SB18-200: Modifications to PERA (Tate, Priola/K. Becker, Pabon): Vice Presidents Saliman and Kelly-Bowry had one of the most challenging bills of their careers pass the last night of the session at 11:35 pm just 25 minutes shy of SINE DIE. The House passed the bill on a 34-29 vote, and the Senate passed the bill on a 24-11 vote. As a bipartisan effort, there were 22 Republicans in the House and 18 in the Senate that supported the bill, and 12 Democrats in the House and 5 in the Senate who voted for the bill.
Over the entirety of the session we worked strategically with leadership in both chambers as well as the bill sponsors Senators Tate and Priola and Majority Leader Becker and Pabon on this critical bill. CU has over 8,600 PERA employees, and CU lobbied the bill with great intensity as the teachers union lobbied against it. Ultimately, CEA agreed to all of the changes in the bill with one exception. They were willing to agree to a retirement age increase to 63 years for new hires but the compromise bumped it up to 64. Contrary to CEA, Colorado’s other labor union organizations did not attempt to kill the bill even though they also did not get everything they wanted. Several conservative leaning organizations also came together to support the final compromise while a small number never agreed.
Following is a summary of the major provisions of SB 200:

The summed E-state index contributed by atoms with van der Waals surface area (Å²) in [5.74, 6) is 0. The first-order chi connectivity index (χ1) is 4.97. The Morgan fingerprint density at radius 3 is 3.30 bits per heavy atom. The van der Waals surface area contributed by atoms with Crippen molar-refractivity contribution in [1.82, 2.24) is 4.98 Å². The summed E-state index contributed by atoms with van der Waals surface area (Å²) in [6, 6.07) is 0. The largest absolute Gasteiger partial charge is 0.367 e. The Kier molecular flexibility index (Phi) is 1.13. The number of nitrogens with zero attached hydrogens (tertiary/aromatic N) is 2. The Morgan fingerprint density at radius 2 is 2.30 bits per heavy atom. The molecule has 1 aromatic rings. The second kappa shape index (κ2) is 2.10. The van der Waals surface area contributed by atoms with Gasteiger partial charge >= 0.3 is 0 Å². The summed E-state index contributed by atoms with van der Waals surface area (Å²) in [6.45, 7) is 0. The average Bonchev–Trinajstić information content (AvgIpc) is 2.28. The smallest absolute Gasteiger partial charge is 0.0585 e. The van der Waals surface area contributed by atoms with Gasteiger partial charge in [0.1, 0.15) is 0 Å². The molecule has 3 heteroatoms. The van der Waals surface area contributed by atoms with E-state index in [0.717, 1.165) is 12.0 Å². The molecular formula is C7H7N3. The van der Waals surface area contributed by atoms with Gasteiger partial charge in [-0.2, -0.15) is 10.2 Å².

- Employees will contribute an additional 2% of their pay to PERA. The increase will be phased in over 3 years starting on July 1, 2019 (the original PERA proposal recommended a 3% increase).
- Employers will contribute an additional .25% of payroll to PERA. The increase will be phased in over 3 years starting on July 1, 2019 (the original PERA proposal recommended a 2% increase).
- The state will directly appropriate $225 million a year to PERA for 30 years beginning July 1, 2018 (the original PERA proposal did not include any direct state allocation).
- Current retirees will receive no cost-of-living-adjustment (COLA) for two years. Future retirees will not receive a COLA for their first three years of retirement (the original PERA proposal recommended this change).
- After the COLA suspension mentioned above, retirees will receive a 1.5% annual COLA (the original PERA proposal recommended this change).
- New hires will be eligible for retirement at 64 years of age. The current law provision that also allows employees, including new hires, to retire after 35 years of service did not change.
- The average annual salary calculation for new employees will be five year average (the original PERA proposal recommended this change).
- A defined contribution benefit option will become available to all state division and local division employees. The only state division employees who don’t already have this option are classified staff at higher education institutions (the original PERA proposal did not include this provision).